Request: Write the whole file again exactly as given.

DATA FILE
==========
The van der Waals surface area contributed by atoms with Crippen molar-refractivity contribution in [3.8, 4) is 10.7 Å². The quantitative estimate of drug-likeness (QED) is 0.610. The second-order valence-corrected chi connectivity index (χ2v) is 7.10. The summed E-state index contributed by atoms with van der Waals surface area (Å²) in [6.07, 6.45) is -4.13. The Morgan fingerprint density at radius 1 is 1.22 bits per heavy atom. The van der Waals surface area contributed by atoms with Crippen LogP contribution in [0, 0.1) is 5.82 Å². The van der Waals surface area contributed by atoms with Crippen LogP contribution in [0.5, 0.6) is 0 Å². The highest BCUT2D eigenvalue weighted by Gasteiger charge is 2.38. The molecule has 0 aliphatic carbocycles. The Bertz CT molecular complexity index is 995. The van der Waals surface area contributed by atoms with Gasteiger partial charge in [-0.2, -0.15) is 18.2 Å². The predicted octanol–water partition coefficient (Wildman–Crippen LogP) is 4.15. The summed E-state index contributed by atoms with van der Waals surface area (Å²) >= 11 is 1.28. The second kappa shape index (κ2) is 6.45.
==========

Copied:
The van der Waals surface area contributed by atoms with Crippen molar-refractivity contribution in [3.8, 4) is 10.7 Å². The quantitative estimate of drug-likeness (QED) is 0.610. The second-order valence-corrected chi connectivity index (χ2v) is 7.10. The summed E-state index contributed by atoms with van der Waals surface area (Å²) in [6.07, 6.45) is -4.13. The Morgan fingerprint density at radius 1 is 1.22 bits per heavy atom. The van der Waals surface area contributed by atoms with Crippen LogP contribution in [0, 0.1) is 5.82 Å². The van der Waals surface area contributed by atoms with Crippen LogP contribution in [0.5, 0.6) is 0 Å². The highest BCUT2D eigenvalue weighted by Gasteiger charge is 2.38. The molecule has 0 aliphatic carbocycles. The Bertz CT molecular complexity index is 995. The van der Waals surface area contributed by atoms with Gasteiger partial charge in [-0.2, -0.15) is 18.2 Å². The predicted octanol–water partition coefficient (Wildman–Crippen LogP) is 4.15. The summed E-state index contributed by atoms with van der Waals surface area (Å²) >= 11 is 1.28. The second kappa shape index (κ2) is 6.45.